Talk about your bare ruined choirs: 20 years after the last hit record by the Supremes, there is a cottage industry of unauthorized biographies, tell-all interviews and as-told-to books, working overtime to preserve the saddest and most fractious aspects of the group's story. Never mind that the Supremes' variety-show version of soul music has proved less durable than the contemporaneous stuff on Stax and Atlantic, or even the rest of Motown. In a reversal of the standard show-biz homily, the infighting has lingered long after the music has faded.
In fact, the infighting, the stormy changes in the group's line-up, the public fights and on-stage shoving incidents--all these are starting to grow a golden-oldie quality of their own. Tony Turner's "All That Glittered: My Life With the Supremes" and Mary Wilson's "Supreme Faith: Someday We'll Be Together" don't offer much new information, but each adheres to the tested formula of wince-inducing detail softened with touching retrieved innocence--ours and the Supremes' both.
Tony Turner was a 12-year-old Harlem kid when he walked into B. Altman's department store and saw "a total vision, all wig and lashes and fur . . . a fabulous being rising up out of a mountain of shiny Christmas shopping bags. She looks at me and believe me, time stops."
The vision, who asked Turner to call a cab for her, was Florence Ballard, one of the original Supremes. Though the group was just starting to have hit records, Turner hadn't heard of the Supremes (he hadn't heard of Detroit, either). However, he was quickly swept up into their orbit as Ballard's mascot-gofer, and apprenticed himself to their makeup artist, so that in time he was "laying everything out immaculately on make-up tables in dressing rooms in cities all over the world, from L.A. to Malaysia."
For a while, it was wonderful: The Supremes lived and traveled in style, and Turner dotes on details of meals, china, crystal, gowns and a fancy Detroit neighborhood with "the sun just bright enough, the grass just green enough, perfect mansions with perfect Supremes living inside." Ballard came to dinner at Turner's mother's home and helped rearrange the furniture; the next day, Turner's mother "had a small, tasteful plaque made for the foyer. It read, 'Interior Design Inspiration by Miss Florence (Flo) Ballard of THE SUPREMES.' "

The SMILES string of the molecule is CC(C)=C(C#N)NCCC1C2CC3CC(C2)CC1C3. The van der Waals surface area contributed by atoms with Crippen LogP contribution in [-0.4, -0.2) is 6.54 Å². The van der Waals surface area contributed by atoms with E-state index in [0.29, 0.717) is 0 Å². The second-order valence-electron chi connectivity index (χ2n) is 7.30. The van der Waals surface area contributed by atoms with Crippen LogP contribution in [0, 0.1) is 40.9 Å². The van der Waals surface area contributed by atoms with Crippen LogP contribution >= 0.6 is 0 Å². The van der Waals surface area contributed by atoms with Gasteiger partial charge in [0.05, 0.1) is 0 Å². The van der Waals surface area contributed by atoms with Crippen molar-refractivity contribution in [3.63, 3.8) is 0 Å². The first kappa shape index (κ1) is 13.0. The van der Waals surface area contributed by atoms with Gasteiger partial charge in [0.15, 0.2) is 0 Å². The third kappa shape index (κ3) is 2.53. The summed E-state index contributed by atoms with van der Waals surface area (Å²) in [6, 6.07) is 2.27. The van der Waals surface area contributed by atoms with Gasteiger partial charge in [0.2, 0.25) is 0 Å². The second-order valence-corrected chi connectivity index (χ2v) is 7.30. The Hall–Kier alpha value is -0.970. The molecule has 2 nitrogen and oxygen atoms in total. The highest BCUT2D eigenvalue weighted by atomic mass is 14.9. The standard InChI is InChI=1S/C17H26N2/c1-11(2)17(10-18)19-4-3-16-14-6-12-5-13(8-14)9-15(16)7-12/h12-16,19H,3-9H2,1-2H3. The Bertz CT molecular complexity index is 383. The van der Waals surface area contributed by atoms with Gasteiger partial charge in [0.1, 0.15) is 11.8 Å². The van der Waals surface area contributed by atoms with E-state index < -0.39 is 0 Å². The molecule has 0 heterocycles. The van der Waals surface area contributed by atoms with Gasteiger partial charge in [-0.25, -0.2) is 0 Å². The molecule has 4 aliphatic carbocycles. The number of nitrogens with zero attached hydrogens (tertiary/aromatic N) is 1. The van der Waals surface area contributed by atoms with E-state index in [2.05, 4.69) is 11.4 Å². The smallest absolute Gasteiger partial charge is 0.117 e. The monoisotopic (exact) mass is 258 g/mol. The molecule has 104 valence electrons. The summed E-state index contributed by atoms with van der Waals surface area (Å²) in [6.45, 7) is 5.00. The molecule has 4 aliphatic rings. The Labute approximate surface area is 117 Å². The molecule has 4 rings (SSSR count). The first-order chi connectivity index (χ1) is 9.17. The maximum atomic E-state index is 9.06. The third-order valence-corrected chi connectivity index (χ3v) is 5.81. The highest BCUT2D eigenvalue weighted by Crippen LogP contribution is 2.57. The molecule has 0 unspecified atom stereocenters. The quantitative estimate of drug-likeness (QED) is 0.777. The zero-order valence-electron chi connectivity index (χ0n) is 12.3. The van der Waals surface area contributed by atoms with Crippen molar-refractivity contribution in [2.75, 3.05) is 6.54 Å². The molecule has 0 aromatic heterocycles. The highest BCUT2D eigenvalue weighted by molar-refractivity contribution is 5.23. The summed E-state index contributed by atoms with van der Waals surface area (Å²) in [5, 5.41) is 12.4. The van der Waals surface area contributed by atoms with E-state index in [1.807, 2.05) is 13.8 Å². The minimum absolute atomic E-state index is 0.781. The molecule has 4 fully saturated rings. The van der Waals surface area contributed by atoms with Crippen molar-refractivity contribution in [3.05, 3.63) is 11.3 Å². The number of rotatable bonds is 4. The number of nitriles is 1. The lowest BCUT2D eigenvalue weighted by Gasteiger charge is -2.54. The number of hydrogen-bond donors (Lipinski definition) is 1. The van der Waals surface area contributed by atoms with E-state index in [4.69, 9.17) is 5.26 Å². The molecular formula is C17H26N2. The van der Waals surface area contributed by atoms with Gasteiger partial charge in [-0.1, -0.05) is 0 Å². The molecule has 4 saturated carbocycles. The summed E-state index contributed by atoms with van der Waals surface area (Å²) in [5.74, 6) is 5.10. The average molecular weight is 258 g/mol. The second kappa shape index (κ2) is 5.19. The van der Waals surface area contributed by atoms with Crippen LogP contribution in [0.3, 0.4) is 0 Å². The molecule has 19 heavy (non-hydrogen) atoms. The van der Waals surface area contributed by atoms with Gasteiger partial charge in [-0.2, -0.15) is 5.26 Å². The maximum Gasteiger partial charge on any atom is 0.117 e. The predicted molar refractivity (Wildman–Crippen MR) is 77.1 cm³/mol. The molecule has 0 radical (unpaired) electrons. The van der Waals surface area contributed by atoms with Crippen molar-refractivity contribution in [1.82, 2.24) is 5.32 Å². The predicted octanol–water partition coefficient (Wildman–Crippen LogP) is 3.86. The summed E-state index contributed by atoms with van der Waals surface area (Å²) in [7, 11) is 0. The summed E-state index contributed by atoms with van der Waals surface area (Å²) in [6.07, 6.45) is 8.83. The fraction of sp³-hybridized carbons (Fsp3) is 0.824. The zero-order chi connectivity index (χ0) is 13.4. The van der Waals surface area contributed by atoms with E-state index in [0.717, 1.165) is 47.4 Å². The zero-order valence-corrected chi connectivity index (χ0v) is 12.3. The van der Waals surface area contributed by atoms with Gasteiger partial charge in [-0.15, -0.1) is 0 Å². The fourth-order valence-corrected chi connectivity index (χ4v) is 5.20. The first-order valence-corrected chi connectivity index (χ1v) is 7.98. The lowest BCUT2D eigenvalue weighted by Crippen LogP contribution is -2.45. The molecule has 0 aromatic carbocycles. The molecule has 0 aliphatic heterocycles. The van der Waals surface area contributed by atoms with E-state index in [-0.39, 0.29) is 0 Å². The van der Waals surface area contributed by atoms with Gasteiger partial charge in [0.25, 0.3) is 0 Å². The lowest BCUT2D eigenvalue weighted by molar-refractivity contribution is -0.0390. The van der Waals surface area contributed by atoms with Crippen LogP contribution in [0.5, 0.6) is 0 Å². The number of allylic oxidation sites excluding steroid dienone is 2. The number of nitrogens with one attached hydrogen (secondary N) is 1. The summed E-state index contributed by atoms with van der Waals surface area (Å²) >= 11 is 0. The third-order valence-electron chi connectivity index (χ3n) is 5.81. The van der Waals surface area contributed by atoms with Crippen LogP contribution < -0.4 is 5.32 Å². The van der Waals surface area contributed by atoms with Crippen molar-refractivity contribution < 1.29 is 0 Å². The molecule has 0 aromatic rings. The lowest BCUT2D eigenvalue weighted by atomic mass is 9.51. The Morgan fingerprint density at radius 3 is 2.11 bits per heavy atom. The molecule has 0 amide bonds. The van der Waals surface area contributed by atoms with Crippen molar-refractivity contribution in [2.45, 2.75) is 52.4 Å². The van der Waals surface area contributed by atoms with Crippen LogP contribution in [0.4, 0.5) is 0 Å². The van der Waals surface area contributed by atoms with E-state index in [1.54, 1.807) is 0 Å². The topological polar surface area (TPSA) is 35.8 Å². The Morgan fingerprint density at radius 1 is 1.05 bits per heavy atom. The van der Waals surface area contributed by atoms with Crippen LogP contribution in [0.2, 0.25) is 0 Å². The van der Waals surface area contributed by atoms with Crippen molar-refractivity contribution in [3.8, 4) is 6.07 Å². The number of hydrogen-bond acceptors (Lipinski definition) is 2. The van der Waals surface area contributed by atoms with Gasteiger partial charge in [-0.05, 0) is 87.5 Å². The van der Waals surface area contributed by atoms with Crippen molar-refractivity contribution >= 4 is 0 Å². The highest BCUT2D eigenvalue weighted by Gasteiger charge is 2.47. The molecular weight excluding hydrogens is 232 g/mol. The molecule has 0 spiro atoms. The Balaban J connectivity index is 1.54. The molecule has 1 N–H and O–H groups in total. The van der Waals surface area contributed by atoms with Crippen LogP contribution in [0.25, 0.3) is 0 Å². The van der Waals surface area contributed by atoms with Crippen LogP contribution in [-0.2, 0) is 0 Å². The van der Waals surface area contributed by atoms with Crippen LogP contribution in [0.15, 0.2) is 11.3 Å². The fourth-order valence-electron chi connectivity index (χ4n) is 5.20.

But the group's harmony lasted only through the first few hits, and Ballard's exuberant happiness went with it, giving way to chemical dependence. When Berry Gordy forbade hotels to deliver liquor to Ballard's room and posted a guard on a chair outside her door, Turner became Ballard's 14-year-old bootlegger, smuggling liquor, diet pills and Valium to her in his school book bag. Fired from the group in 1967, Ballard died nine years later at 32, having gone on welfare to support her children.
Mary Wilson's "Supreme Faith," the original Supremes' follow-up to her "Dreamgirl," tells of her life with various editions of the group after Diana Ross' departure in 1969. That Ross was unlikely to be voted Miss Congeniality by the other Supremes, and that life on the road with her was not one long giggly slumber party, is no longer news.
But reading "Supreme Faith," one has the shuddering sensation of an as-yet-unshaken family trauma. "Lots of people assume that Diane's departure hurt me or made me bitter, but that's not how it was," Wilson writes at the beginning. But, two pages later: "Once I knew for sure that Diane would go, I experienced a whole range of emotions: anger, hurt, sadness and, finally, acceptance."
Wilson focuses on her thankless attempts to keep various post-Ross editions of the group afloat through the '70s. By 1975, the Supremes were playing to a near-empty room at the Hotel Executive Inn in Evansville, Ind. Wilson's short solo discography ends with "My Lovelife Is a Disaster" (an unreleased demo) and "Don't Get Mad, Get Even," on the Nightmare label.
But in the midst of the real tragedy portrayed in both books, we are never too far from kitsch. For all the fuss that's been made over the significance of Motown's move from Detroit to Los Angeles, the Supremes' shining city always was Las Vegas.
There is more attention paid, in both books, to the group's appearance than to its music. "Joining the group," Wilson writes, "meant conforming to our image on and off the stage. You not only had to look your best wherever you went, you had to be your best. This meant always being a lady: dressing stylishly, being friendly to everyone, and never leaving the house without your eyelashes."